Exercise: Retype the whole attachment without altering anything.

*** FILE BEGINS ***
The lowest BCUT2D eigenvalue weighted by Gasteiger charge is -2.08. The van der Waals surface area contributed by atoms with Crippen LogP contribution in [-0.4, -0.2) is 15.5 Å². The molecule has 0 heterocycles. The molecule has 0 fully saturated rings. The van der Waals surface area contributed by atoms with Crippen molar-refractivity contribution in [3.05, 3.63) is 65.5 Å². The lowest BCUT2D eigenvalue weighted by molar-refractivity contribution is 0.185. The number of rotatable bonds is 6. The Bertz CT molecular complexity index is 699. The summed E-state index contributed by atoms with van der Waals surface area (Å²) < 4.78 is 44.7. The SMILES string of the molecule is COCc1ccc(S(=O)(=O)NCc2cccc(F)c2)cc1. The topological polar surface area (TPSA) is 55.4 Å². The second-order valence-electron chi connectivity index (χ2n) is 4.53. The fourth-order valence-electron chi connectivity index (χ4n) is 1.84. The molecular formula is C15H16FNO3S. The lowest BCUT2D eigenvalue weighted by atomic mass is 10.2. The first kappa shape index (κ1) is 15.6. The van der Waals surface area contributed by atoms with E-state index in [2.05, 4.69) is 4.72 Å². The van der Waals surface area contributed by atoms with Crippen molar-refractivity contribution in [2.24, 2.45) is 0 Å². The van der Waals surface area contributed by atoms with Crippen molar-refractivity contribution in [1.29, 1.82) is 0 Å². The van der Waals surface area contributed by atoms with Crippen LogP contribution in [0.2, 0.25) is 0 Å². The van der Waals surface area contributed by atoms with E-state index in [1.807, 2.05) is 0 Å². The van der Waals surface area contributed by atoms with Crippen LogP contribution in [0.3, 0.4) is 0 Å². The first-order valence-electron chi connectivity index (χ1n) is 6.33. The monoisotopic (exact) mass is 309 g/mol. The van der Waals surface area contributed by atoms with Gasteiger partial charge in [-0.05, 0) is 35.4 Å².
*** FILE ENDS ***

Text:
The lowest BCUT2D eigenvalue weighted by Gasteiger charge is -2.08. The van der Waals surface area contributed by atoms with Crippen LogP contribution in [-0.4, -0.2) is 15.5 Å². The molecule has 0 heterocycles. The molecule has 0 fully saturated rings. The van der Waals surface area contributed by atoms with Crippen molar-refractivity contribution in [3.05, 3.63) is 65.5 Å². The lowest BCUT2D eigenvalue weighted by molar-refractivity contribution is 0.185. The number of rotatable bonds is 6. The Bertz CT molecular complexity index is 699. The summed E-state index contributed by atoms with van der Waals surface area (Å²) < 4.78 is 44.7. The SMILES string of the molecule is COCc1ccc(S(=O)(=O)NCc2cccc(F)c2)cc1. The topological polar surface area (TPSA) is 55.4 Å². The second-order valence-electron chi connectivity index (χ2n) is 4.53. The fourth-order valence-electron chi connectivity index (χ4n) is 1.84. The molecular formula is C15H16FNO3S. The lowest BCUT2D eigenvalue weighted by atomic mass is 10.2. The first kappa shape index (κ1) is 15.6. The van der Waals surface area contributed by atoms with E-state index in [2.05, 4.69) is 4.72 Å². The van der Waals surface area contributed by atoms with Crippen molar-refractivity contribution in [2.24, 2.45) is 0 Å². The van der Waals surface area contributed by atoms with Crippen molar-refractivity contribution in [1.29, 1.82) is 0 Å². The van der Waals surface area contributed by atoms with Crippen LogP contribution in [0.2, 0.25) is 0 Å². The van der Waals surface area contributed by atoms with E-state index in [1.807, 2.05) is 0 Å². The van der Waals surface area contributed by atoms with Crippen LogP contribution in [0.3, 0.4) is 0 Å². The first-order valence-electron chi connectivity index (χ1n) is 6.33. The monoisotopic (exact) mass is 309 g/mol. The van der Waals surface area contributed by atoms with Gasteiger partial charge in [-0.05, 0) is 35.4 Å².